Among cancer treatments, targeted chemotherapies are valued for minimizing side effects and whole-body toxicity, while delivering damage to malignant cells. To achieve these goals, a chemotherapeutic agent must selectively bind to or target tumor cells or, alternatively, become active in tumor cells but remain inactive elsewhere in a patient’s body.
Researchers at St. Mary’s College of Maryland recently focused their attention on the chemotherapeutic use of an azo- compound (azo- compounds contain a nitrogen-nitrogen double bond) that they designed to convert from an inactive to an active form when exposed to blue or near-UV wavelength light. The compound studied, azo-combretastatin A4, was synthesized by Craig N. Streu, PhD, assistant professor of chemistry and biochemistry at St. Mary’s College.
“I’d been reading some papers and saw that people were using these azo- compounds for all sorts of things,” remembers Streu. “They were turning genes on, turning genes off. And I thought: ‘This structure looks like a lot of small-molecule drugs: What types of small-molecule drugs can I incorporate these things into?’”
After working with azo-resveratrol (resveratrol is the “longevity compound” in red wine), Streu turned his attention to the compound combretastatin A4, whose structure resembles resveratrol and
– even more interestingly – is similar to colchicine. Colchicine, first isolated from the autumn crocus in 1820, has long been recognized for its medicinal uses. Among its effects, colchicine is known to impair cell division by disrupting a cell’s microtubules.
But, back to combretastatin A4 … Drugs bind to their targets much like keys fit into locks, so changing the shape of a drug often alters the effect on its biological target. “The active form of azo-combretastatin A4 has the double bond in the cis conformation,” explained Streu. “That’s the photioisomerizable bond, and the shape of the molecule changes around that nitrogen-nitrogen double bond: In one conformation [trans] the molecule is really flat, in the other conformation [cis], the molecule is twisted.”
When azo-combretastatin A4 is converted from its trans (inactive) to cis (active) form by exposure to blue or UV light, the active form has the same effect as colchicine: It impairs normal cell division by binding to tubulin molecules, preventing them from assembling into microtubules.
“Tubulin polymerizes and depolymerizes, and that polymerization makes long chains that are really important for mitosis, the cell division process,” said Streu. “If you can interfere with the way these long chains of tubulin are assembled, you interfere with the cell-division process.”
But would this work in living cells? To investigate the effect of azo-combretastatin A4 on living cells, Pamela Mertz, PhD, associate professor of chemistry and biochemistry at St. Mary’s College, tested the compound in HeLa cell cultures. Widely used in research, HeLa cells were originally derived from an aggressively growing human cervical cancer.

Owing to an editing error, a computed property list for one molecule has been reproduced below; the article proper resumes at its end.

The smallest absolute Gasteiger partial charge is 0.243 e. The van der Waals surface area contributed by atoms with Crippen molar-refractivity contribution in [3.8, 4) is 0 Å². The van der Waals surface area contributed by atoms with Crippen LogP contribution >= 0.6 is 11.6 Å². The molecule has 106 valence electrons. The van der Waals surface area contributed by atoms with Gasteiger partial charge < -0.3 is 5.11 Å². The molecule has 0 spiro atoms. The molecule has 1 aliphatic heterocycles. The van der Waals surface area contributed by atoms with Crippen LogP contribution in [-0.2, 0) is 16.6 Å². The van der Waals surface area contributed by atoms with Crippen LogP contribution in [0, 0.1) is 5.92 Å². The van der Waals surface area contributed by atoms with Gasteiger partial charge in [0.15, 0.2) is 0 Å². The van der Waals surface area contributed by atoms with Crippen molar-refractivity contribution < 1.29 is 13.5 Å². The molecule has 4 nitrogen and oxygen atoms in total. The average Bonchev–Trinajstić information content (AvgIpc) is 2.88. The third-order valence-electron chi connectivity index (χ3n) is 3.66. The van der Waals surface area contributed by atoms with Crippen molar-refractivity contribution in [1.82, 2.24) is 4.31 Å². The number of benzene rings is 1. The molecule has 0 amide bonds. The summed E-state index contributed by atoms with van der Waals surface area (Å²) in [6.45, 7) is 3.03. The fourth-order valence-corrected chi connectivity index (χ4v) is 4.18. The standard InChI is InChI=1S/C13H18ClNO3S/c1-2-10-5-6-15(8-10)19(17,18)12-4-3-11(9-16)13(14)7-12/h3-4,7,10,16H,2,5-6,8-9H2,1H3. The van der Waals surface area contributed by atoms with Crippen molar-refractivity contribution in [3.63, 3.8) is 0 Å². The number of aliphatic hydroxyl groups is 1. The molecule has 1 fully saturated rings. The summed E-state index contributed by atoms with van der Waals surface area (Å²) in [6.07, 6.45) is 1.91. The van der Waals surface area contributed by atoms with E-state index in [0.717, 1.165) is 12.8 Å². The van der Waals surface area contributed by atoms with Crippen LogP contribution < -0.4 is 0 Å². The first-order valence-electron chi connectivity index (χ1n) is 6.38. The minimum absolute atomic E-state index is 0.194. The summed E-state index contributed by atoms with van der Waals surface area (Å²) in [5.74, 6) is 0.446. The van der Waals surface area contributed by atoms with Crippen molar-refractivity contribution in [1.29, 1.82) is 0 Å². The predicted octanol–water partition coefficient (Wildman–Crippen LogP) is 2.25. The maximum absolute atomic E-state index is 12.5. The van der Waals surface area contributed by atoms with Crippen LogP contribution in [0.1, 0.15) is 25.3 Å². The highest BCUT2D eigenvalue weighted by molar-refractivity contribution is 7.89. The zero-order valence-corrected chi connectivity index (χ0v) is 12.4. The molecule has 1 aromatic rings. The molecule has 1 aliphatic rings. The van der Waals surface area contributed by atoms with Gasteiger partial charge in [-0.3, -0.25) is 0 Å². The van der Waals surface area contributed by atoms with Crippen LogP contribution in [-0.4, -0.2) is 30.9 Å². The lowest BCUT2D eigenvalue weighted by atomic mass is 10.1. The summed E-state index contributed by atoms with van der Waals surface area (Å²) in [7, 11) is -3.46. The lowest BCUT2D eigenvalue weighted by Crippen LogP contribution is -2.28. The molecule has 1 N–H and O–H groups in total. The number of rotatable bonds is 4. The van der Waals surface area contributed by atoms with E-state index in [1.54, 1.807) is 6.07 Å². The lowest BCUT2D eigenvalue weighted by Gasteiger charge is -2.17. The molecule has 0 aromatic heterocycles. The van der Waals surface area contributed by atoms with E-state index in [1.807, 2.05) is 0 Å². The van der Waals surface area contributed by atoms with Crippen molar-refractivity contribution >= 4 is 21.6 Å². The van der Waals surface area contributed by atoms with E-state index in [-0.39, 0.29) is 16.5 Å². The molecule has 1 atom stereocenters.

“A lot of people work with HeLa cells because they’re very easy in terms of working with a cell culture. They’re very hardy cells; they’re not very delicate … HeLa has the advantage of being a stable cell line and not very finicky. They grow and divide and are quite happy,” explained Mertz.
The goal in this study, however, was to determine how activated azo-combretastatin A4 would affect these “happy” HeLa cells. “Tubulin is an important protein that forms the cytoskeleton of the cell, which is very important in terms of the overall architecture of holding the cell together,” Mertz noted.
“A number of different types of chemotherapeutic drugs have been developed specifically to target tubulin. While all cells need it, the idea there, of course, is that you’re trying to target rapidly dividing cells in terms of cancer and hopefully knock those out. … One advantage of trying to develop these more targeted compounds, that you can activate with light, is that you’d have a tool for being more specific, targeting a particular area in the body vs. the whole body.”
The researchers cultured HeLa cells for five days in the presence of various concentrations of azo-combretastatin A4. One group of cultures was grown in the absence of light, another group was exposed to 10 seconds of 400 nm light (violet: 400-450 nm; UV: 300-400 nm) every 30 minutes. Light-exposed HeLa cell cultures showed complete cell death at azo-combretastatin A4 concentrations as low as 500 nM. Dark-grown cultures displayed little or no toxic effects, even with azo-combretastatin A4 concentrations as high as 100 uM.
Thus, when tested in cell cultures, photoisomerized azo-combretastatin A4 was at least 200 times more toxic to malignant cells than was its inactive form. Although this was not a clinical study, one obvious question is whether photoisomerization of azo-combretastatin A4 would be feasible for tumors deep in the body. How could light be administered to activate the molecule?
“There are whole groups who work on this problem,” said Streu. “They’ve made little implantable electrode LEDs for photodynamic therapy … We already implant all sorts of things for timed delivery of chemotherapeutics, and one of the things they implant are little LED lights. We expect that this will be more common as more phototherapeutics are developed.”
Both Dr. Streu and Dr. Mertz also praised the involvement of undergraduate researchers who contributed to this study. “In terms of this paper … almost all of the data were generated by undergraduates,” said Mertz. “If you look at the first four authors, they’re all undergraduates at St. Mary’s … They really are the ones performing the experiments and they really have ownership over it by the time they finish a project like this.”